One of the highlights of the Kansas City Royals’ championship season came well before the World Series.
Moments before the national anthem was to be performed before the July 25 game between the Royals and the Houston Astros, the PA system at Kauffman Stadium crashed.
Instead of standing by awkwardly in silence, most of the 38,393 fans in attendance sang “The Star-Spangled Banner,” loudly and in unison.
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Their performance attracted national attention. “More teams need to let this happen,” Nate Scott wrote in USA Today. “The crowd is better than at least 75 percent of the national anthem singers I’ve seen in my lifetime. I’m not even kidding.”
And from the Sporting News: “Sometimes, people can be the worst. But other times, they are the best. This is one of those times.”
The anthem is performed hundreds of thousands of times each year before sporting events in places as large as major league and college stadiums and arenas and as small as rural, high school gyms.
Before major events such as the Super Bowl and the World Series, the anthem’s performance (and performers) attract a lot of attention. Major League Baseball decides who will perform but does not dictate how it is performed. Perhaps it should.
In response to reviews of each World Series performance of “The Star-Spangled Banner” I wrote on our music blog, Back to Rockville, I received several emails from readers, many of them military veterans who wanted to address how they think the anthem should and shouldn’t be performed.
“First, maybe I should tell you where I am coming from, as a WWII veteran as well as a musician for many years,” wrote Robert Laskey. “I think if you took a survey of servicemen and women and veterans, there would be an overwhelming majority that would prefer the song be sung without the personal additions so many think they need to add. Billy Joel’s voice may not be what it once was, but he did sing it as it should be sung. Many of us are used to singing along when the anthem is played, but with the prima donnas wanting to make it their own, it is impossible to do so.”
And from “wounded in combat veteran” James Smallwood of Oskaloosa, Kan.: “I, like many others, prefer that our National Anthem be sung in a traditional and, most importantly, respectful manner. I also appreciate those in the audience who stand quietly and still, removing their hats, facing our flag and placing their hand over their heart. Honoring our country in this solemn manner is appropriate.”
Instead, too often the performance becomes about the performer showing off vocal stunts and changing the arrangement so drastically that it’s difficult for the crowd to sing along.
Kelley Hunt, a singer, songwriter and recording artist from Lawrence, has performed the anthem before many sporting events, including Royals games. Her method: “It’s one of those songs that I think doesn’t need any vocal gymnastics and I completely agree with the ‘straightforward and simply’ approach. Sometimes … I have put a bit of my own twist to it, but nothing that stretches the song out or deviates much from the way it was written. You’ve got to respect the song and what it represents.”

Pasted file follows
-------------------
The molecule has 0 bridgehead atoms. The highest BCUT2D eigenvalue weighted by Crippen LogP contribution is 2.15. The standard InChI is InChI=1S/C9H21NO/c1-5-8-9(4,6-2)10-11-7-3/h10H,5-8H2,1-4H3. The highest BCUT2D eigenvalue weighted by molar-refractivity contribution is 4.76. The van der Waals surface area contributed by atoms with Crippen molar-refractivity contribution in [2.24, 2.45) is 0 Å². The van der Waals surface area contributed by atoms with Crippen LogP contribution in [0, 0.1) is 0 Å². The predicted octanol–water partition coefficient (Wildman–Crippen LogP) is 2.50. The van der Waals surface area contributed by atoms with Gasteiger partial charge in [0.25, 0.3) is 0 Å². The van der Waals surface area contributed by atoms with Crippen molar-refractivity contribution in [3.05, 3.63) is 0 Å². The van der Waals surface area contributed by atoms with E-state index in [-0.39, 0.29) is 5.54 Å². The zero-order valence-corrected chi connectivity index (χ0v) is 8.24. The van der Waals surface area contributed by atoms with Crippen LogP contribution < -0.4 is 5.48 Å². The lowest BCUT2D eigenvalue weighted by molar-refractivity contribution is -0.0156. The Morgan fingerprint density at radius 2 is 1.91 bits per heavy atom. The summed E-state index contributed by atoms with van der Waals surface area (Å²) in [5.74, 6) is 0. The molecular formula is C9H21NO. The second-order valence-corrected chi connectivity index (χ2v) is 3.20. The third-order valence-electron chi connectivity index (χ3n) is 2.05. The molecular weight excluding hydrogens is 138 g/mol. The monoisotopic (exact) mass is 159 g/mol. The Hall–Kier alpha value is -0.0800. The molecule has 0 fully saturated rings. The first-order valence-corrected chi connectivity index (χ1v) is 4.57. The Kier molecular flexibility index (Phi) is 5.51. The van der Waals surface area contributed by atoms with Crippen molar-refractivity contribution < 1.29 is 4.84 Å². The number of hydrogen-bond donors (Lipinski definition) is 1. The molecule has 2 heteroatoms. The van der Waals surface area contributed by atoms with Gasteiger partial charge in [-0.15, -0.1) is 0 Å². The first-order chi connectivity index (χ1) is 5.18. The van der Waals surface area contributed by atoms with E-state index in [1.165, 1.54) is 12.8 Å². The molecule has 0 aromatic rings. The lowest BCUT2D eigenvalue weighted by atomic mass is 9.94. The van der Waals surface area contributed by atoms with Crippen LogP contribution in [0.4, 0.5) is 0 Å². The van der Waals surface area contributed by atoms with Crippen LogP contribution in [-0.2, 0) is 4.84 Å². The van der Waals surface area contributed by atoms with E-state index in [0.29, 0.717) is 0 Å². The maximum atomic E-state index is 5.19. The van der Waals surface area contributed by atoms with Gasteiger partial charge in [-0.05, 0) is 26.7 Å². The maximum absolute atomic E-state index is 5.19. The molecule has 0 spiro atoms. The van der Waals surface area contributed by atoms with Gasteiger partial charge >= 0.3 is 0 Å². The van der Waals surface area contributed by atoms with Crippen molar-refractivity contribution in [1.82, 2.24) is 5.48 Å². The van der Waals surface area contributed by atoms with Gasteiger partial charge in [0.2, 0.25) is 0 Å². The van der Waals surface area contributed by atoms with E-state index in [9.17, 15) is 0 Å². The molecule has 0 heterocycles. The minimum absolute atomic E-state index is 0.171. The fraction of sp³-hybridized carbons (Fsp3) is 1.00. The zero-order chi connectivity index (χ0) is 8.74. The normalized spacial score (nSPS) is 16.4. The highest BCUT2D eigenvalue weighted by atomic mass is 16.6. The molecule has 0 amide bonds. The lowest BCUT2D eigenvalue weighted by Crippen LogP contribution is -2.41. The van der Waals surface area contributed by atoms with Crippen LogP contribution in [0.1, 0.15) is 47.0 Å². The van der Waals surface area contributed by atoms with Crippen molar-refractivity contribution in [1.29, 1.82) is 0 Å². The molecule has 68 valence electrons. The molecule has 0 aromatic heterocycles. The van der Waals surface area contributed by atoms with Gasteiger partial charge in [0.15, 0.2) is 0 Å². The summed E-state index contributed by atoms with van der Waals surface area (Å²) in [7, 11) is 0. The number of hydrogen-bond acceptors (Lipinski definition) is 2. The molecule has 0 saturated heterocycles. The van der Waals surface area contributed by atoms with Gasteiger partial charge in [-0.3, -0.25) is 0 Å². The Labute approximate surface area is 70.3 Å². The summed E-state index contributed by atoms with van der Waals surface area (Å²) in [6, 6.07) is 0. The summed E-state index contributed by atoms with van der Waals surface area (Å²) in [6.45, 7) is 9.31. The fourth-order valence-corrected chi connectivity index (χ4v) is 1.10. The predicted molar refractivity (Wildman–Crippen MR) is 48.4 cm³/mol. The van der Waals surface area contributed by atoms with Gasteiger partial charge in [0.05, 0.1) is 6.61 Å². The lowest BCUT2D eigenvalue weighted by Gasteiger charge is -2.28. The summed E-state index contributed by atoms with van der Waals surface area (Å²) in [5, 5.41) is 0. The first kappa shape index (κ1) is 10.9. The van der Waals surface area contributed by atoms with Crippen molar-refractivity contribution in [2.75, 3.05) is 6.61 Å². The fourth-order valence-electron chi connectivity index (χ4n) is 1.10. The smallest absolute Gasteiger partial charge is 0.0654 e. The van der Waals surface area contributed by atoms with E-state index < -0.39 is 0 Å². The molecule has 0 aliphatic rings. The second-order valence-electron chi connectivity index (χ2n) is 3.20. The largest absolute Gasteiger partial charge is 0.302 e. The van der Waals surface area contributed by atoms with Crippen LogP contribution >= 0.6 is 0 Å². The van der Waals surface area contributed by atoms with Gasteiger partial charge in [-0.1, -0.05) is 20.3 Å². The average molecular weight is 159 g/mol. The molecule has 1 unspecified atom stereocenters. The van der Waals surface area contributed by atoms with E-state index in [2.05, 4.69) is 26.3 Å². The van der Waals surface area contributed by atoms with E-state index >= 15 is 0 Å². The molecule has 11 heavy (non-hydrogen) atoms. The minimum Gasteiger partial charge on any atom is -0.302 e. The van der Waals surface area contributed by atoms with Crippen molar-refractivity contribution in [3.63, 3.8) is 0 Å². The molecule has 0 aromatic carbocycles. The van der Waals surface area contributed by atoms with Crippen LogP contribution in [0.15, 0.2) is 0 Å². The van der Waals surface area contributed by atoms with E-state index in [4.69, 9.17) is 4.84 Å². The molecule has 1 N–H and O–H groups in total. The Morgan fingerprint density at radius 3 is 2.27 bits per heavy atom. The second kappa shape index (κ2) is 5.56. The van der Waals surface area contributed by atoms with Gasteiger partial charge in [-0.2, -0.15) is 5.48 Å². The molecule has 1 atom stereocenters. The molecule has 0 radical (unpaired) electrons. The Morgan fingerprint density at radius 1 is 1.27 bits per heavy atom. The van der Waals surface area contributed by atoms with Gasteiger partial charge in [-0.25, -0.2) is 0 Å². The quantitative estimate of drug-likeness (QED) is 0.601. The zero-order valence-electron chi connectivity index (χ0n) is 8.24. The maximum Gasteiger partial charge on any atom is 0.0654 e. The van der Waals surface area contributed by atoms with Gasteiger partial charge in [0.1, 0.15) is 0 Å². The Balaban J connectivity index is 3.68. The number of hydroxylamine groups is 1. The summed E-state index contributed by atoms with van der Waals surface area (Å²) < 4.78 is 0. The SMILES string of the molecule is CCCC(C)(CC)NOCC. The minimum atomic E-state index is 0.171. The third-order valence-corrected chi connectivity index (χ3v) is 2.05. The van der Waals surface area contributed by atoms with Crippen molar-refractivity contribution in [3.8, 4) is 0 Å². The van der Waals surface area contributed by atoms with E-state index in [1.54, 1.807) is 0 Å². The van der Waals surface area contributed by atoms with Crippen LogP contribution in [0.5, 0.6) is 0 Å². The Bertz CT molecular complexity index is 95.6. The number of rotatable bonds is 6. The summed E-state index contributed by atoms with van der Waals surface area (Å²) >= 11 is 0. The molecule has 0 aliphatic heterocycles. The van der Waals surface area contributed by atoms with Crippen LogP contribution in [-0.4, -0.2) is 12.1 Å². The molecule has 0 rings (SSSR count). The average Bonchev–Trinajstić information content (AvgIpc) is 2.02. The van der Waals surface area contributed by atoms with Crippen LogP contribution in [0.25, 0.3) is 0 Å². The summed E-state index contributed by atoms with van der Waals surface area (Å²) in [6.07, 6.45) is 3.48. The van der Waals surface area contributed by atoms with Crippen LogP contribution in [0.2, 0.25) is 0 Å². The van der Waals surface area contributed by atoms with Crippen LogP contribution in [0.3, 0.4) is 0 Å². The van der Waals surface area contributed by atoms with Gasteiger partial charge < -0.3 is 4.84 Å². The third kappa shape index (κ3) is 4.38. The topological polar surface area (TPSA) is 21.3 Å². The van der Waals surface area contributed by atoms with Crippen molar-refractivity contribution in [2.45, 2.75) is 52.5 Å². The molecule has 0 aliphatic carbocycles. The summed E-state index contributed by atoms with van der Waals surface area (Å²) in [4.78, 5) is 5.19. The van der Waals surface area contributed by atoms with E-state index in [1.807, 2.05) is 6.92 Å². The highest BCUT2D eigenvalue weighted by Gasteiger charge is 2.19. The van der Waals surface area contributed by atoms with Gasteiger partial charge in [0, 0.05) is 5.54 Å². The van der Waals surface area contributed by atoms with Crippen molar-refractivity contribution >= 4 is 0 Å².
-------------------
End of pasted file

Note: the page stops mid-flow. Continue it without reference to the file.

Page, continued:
The song is a battle cry that represents a lust for victory. In 2011 ESPN The Magazine wrote a history of the anthem’s attachments to sports, tracing it back to the early 20th century and the first World War: “Hatched during one war, institutionalized during another, this song has become so entrenched in our sports identity that it’s almost impossible to think of one without the other. Our nation honors war. Our nation loves sports. Our nation glorifies winning. Our national anthem strikes all three chords at the same time.”
So, much like a college fight song or “Take Me Out to the Ball Game,” the national anthem is a song that should be performed true to its origins and one best performed by a chorus of voices. If you’ve ever been to Allen Fieldhouse and heard 16,000 people issue the “Rock Chalk” chant, you know what I’m talking about. Imagine thousands of Chiefs fans injecting the same amount of gusto into the entire anthem that they bellow at the end when they replace “brave” with “CHIEEEEEEEFS!”
Star reader Jeanne Edwards agrees: “The national anthem should be a participation activity rather than a spectator activity. I always like to see athletes singing or at least mouthing the words along with the performer. I am not a singer but I always sing along.”
Royals fans showed us that before a regular season game in late July. Even more spine-tingling was a performance by Boston Bruins fans in April 2013 in the days following the Boston Marathon bombings. Two lines into the song, singer Rene Rancourt lowered his microphone and orchestrated an uprorious sing-along among most of the 17,000-plus fans. You’ll never hear a better version.
Until, perhaps, we all sing it together on Opening Day at Kauffman Stadium next year.